UK house prices go into a gentle decline
Halifax’s house price index shows that UK house prices declined for the fourth month in a row in June.
UK house prices are falling, reports Joe Curtis for City AM. Halifax’s data shows that prices declined for the fourth month in a row in June, the longest losing streak since 2010. That came despite a sharp recovery in market activity last month, with new mortgage enquiries up by 100% since May. Last week Nationwide reported that British house prices fell on an annual basis for the first time in eight years in June. Still, the 0.1% setback will hardly leave anyone with negative equity.
Yet some corners of the property market are positively frenetic, says James Pickford in the Financial Times. Property site Zoopla reported last month that sales are 4% higher than before the pandemic, while asking prices are up by 7% on the year. The optimism looks misplaced, but even if property takes a turn for the worse the crash is unlikely to be as bad as previous slumps thanks to tighter lending conditions, the decline of buy-to-let and the greater prevalence of fixed-rate mortgages.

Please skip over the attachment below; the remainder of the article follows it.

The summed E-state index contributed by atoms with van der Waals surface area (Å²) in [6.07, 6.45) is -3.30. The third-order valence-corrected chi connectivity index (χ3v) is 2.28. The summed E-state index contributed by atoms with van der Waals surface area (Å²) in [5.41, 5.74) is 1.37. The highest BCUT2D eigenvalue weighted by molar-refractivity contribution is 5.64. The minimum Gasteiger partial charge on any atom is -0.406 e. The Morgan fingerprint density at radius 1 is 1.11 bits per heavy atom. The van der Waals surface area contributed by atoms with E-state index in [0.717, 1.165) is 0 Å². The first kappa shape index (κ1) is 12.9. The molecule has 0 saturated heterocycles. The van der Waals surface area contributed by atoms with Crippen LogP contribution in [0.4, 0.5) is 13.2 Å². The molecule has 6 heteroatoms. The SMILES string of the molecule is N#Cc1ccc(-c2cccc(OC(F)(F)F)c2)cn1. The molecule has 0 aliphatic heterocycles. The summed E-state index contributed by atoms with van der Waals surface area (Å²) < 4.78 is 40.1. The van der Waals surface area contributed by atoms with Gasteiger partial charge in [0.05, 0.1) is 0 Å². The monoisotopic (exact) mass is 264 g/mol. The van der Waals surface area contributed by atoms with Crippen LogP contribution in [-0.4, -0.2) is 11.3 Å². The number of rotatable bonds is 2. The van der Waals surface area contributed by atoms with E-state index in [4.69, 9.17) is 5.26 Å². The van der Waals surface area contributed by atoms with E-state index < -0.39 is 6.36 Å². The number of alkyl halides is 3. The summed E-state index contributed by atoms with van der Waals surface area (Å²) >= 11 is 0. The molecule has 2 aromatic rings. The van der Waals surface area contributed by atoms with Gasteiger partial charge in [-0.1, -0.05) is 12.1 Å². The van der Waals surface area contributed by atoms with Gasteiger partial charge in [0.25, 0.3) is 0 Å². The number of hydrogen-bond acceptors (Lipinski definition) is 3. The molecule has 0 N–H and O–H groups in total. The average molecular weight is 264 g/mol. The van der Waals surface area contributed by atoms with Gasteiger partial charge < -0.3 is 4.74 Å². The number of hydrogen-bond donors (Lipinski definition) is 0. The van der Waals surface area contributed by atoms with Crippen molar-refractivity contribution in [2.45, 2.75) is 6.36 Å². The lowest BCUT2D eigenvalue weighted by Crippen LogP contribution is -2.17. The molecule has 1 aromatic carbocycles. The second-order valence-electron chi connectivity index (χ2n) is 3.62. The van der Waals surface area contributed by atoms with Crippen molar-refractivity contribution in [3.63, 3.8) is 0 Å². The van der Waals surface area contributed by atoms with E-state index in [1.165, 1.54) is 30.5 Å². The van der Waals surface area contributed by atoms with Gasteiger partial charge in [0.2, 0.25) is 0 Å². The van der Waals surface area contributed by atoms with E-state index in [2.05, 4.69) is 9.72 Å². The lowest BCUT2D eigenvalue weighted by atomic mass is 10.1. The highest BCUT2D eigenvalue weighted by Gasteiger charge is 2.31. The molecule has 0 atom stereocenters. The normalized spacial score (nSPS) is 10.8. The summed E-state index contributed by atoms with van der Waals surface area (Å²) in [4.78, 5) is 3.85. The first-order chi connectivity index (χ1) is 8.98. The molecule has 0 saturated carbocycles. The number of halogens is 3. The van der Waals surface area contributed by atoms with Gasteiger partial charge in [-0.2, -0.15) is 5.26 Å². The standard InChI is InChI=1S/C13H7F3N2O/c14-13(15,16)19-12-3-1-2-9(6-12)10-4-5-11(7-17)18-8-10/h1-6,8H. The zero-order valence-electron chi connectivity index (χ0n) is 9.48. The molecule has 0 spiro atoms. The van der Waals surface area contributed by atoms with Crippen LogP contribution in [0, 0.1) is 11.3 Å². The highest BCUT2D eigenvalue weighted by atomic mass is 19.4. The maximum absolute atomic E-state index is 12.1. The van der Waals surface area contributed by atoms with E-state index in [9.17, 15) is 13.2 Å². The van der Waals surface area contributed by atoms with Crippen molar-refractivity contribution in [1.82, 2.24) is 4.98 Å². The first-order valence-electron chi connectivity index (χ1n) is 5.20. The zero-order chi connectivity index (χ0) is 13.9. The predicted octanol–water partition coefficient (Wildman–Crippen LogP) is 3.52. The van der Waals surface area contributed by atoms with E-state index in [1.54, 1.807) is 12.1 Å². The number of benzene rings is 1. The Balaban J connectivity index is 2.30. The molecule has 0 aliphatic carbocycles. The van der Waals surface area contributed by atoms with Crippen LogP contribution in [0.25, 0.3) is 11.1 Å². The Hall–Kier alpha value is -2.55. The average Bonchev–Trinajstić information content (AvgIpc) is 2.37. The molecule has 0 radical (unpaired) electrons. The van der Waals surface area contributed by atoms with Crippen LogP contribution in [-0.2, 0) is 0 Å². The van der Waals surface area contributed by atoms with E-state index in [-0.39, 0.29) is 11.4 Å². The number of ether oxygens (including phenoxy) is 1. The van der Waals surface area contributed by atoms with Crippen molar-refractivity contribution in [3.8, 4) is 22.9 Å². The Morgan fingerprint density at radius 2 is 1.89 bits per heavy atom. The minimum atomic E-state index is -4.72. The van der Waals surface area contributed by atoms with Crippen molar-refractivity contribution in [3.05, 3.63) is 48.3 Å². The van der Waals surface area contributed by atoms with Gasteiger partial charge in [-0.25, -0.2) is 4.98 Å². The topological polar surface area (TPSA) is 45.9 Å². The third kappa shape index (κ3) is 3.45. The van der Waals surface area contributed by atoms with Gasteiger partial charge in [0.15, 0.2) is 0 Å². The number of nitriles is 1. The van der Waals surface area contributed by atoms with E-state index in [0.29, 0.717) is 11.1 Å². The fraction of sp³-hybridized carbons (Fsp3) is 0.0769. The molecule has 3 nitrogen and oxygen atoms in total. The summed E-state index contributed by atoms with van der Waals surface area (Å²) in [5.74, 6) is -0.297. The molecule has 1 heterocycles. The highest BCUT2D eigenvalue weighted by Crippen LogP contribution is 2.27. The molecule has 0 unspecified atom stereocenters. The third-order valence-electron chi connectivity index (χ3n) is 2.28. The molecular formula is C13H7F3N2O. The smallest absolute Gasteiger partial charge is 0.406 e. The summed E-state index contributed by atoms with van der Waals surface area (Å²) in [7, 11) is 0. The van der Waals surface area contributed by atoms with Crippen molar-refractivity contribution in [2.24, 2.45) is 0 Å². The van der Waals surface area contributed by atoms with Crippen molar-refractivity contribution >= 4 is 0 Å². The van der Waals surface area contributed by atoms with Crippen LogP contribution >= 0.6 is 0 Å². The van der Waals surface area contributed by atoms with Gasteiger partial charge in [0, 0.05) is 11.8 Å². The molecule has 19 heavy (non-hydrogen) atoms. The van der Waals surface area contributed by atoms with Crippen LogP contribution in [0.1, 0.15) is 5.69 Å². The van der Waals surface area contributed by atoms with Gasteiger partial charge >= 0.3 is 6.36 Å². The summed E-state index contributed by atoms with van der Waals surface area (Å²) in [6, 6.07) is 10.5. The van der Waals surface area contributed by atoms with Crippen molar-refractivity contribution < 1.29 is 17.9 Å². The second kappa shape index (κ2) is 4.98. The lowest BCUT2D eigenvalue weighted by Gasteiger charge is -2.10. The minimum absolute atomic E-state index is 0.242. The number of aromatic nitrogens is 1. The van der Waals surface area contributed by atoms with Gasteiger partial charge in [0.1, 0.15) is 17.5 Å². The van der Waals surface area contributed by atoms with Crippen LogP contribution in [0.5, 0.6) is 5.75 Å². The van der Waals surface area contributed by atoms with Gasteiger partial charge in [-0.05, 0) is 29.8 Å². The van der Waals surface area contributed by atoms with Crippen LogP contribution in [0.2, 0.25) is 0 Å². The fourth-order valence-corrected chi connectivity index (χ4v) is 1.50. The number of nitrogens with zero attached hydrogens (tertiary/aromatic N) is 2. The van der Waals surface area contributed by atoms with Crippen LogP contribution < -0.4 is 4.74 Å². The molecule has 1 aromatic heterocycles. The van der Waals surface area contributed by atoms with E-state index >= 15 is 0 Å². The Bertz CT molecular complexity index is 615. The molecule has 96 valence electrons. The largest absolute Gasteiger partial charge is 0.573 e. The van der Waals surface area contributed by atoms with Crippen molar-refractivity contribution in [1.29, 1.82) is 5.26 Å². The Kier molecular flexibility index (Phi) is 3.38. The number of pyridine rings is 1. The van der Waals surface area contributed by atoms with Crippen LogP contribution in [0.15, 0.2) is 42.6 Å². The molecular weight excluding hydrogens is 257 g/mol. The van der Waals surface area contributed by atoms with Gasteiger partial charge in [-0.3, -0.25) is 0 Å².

“Covid-19 refugees” are fleeing London, sparking a boom at the top end of the rural housing market, says Melissa Lawford in The Daily Telegraph. Some houses are going for “as much as 17% over asking price” because of bidding wars. Yet estate agents are sceptical that the rural property boom can continue. This looks like a “bubble”, says buying agent Jess Simpson, but “the general feeling is this frenzy will peter out in the autumn”.